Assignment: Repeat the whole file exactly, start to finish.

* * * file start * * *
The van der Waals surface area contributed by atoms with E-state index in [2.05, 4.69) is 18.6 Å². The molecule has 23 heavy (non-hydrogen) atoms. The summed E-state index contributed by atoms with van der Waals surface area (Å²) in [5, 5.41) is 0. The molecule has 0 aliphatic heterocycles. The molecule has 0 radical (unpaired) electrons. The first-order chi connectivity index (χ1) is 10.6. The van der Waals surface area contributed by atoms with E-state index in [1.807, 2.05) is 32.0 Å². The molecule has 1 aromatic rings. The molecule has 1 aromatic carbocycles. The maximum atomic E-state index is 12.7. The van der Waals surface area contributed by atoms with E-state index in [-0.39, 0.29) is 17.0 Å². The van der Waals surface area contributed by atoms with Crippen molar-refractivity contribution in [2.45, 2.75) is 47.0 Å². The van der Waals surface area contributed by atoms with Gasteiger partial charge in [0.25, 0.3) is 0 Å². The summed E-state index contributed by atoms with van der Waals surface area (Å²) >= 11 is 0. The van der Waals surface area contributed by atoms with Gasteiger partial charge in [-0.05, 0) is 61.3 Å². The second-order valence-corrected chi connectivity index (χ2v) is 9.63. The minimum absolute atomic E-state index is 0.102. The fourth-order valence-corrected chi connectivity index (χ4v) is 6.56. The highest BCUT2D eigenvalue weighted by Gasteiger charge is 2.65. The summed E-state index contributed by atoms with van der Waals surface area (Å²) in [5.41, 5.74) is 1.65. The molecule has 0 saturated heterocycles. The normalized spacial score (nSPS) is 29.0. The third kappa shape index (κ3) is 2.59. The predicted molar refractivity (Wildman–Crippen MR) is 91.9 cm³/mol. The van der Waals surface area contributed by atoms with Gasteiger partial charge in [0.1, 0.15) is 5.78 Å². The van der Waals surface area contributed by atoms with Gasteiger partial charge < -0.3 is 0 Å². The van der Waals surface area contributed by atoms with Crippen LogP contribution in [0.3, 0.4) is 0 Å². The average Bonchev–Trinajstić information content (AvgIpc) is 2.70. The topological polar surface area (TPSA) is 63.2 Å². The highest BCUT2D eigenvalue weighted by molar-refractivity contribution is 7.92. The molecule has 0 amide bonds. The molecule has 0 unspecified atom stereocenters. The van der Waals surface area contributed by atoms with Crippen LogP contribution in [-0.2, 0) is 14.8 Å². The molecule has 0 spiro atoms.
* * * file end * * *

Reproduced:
The van der Waals surface area contributed by atoms with E-state index in [2.05, 4.69) is 18.6 Å². The molecule has 23 heavy (non-hydrogen) atoms. The summed E-state index contributed by atoms with van der Waals surface area (Å²) in [5, 5.41) is 0. The molecule has 0 aliphatic heterocycles. The molecule has 0 radical (unpaired) electrons. The first-order chi connectivity index (χ1) is 10.6. The van der Waals surface area contributed by atoms with E-state index in [1.807, 2.05) is 32.0 Å². The molecule has 1 aromatic rings. The molecule has 1 aromatic carbocycles. The maximum atomic E-state index is 12.7. The van der Waals surface area contributed by atoms with E-state index in [-0.39, 0.29) is 17.0 Å². The van der Waals surface area contributed by atoms with Crippen molar-refractivity contribution in [2.45, 2.75) is 47.0 Å². The van der Waals surface area contributed by atoms with Gasteiger partial charge in [0.25, 0.3) is 0 Å². The summed E-state index contributed by atoms with van der Waals surface area (Å²) >= 11 is 0. The van der Waals surface area contributed by atoms with Gasteiger partial charge in [-0.05, 0) is 61.3 Å². The second-order valence-corrected chi connectivity index (χ2v) is 9.63. The minimum absolute atomic E-state index is 0.102. The fourth-order valence-corrected chi connectivity index (χ4v) is 6.56. The highest BCUT2D eigenvalue weighted by Gasteiger charge is 2.65. The summed E-state index contributed by atoms with van der Waals surface area (Å²) in [5.41, 5.74) is 1.65. The molecule has 0 saturated heterocycles. The normalized spacial score (nSPS) is 29.0. The third kappa shape index (κ3) is 2.59. The predicted molar refractivity (Wildman–Crippen MR) is 91.9 cm³/mol. The van der Waals surface area contributed by atoms with Gasteiger partial charge in [0.1, 0.15) is 5.78 Å². The van der Waals surface area contributed by atoms with Gasteiger partial charge < -0.3 is 0 Å². The van der Waals surface area contributed by atoms with Crippen LogP contribution in [0.3, 0.4) is 0 Å². The average Bonchev–Trinajstić information content (AvgIpc) is 2.70. The topological polar surface area (TPSA) is 63.2 Å². The highest BCUT2D eigenvalue weighted by molar-refractivity contribution is 7.92. The molecule has 0 amide bonds. The molecule has 0 unspecified atom stereocenters. The van der Waals surface area contributed by atoms with Crippen LogP contribution in [-0.2, 0) is 14.8 Å². The molecule has 0 spiro atoms.